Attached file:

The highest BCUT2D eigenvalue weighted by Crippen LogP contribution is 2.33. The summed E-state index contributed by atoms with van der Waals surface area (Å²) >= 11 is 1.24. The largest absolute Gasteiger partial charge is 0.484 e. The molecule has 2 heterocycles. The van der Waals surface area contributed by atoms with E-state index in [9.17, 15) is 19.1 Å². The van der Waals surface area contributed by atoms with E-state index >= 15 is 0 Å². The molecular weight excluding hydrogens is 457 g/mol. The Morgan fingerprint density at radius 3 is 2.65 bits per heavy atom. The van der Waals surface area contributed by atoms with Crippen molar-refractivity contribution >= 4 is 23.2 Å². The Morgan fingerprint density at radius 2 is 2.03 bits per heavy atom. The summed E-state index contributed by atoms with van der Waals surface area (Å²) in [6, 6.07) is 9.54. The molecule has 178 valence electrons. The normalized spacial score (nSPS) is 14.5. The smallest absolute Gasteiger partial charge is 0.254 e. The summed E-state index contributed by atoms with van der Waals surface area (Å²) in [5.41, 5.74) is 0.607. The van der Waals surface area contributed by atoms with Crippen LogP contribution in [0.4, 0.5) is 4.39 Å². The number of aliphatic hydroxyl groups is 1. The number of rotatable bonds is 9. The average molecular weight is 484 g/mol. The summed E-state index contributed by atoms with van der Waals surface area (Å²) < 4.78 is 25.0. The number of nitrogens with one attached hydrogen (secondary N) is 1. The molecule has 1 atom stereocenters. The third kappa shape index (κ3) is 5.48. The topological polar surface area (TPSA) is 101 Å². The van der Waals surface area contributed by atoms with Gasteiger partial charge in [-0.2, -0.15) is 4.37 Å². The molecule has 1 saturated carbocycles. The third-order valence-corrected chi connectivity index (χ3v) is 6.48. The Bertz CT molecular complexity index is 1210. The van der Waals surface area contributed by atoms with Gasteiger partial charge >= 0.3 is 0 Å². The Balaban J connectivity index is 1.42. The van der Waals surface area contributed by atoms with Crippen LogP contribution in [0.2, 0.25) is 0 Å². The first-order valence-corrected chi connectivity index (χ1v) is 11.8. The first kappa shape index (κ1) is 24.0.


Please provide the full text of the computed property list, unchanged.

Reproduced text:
The highest BCUT2D eigenvalue weighted by Crippen LogP contribution is 2.33. The summed E-state index contributed by atoms with van der Waals surface area (Å²) >= 11 is 1.24. The largest absolute Gasteiger partial charge is 0.484 e. The molecule has 2 heterocycles. The van der Waals surface area contributed by atoms with E-state index in [9.17, 15) is 19.1 Å². The van der Waals surface area contributed by atoms with E-state index >= 15 is 0 Å². The molecular weight excluding hydrogens is 457 g/mol. The Morgan fingerprint density at radius 3 is 2.65 bits per heavy atom. The van der Waals surface area contributed by atoms with Crippen molar-refractivity contribution >= 4 is 23.2 Å². The Morgan fingerprint density at radius 2 is 2.03 bits per heavy atom. The summed E-state index contributed by atoms with van der Waals surface area (Å²) in [6, 6.07) is 9.54. The molecule has 178 valence electrons. The normalized spacial score (nSPS) is 14.5. The smallest absolute Gasteiger partial charge is 0.254 e. The summed E-state index contributed by atoms with van der Waals surface area (Å²) in [5.41, 5.74) is 0.607. The van der Waals surface area contributed by atoms with Crippen LogP contribution in [0.4, 0.5) is 4.39 Å². The number of aliphatic hydroxyl groups is 1. The number of rotatable bonds is 9. The average molecular weight is 484 g/mol. The summed E-state index contributed by atoms with van der Waals surface area (Å²) < 4.78 is 25.0. The number of nitrogens with one attached hydrogen (secondary N) is 1. The molecule has 1 atom stereocenters. The third kappa shape index (κ3) is 5.48. The topological polar surface area (TPSA) is 101 Å². The van der Waals surface area contributed by atoms with Gasteiger partial charge in [-0.2, -0.15) is 4.37 Å². The molecule has 1 saturated carbocycles. The third-order valence-corrected chi connectivity index (χ3v) is 6.48. The Bertz CT molecular complexity index is 1210. The van der Waals surface area contributed by atoms with Gasteiger partial charge >= 0.3 is 0 Å². The Balaban J connectivity index is 1.42. The van der Waals surface area contributed by atoms with Crippen LogP contribution in [0.2, 0.25) is 0 Å². The first-order valence-corrected chi connectivity index (χ1v) is 11.8. The first kappa shape index (κ1) is 24.0.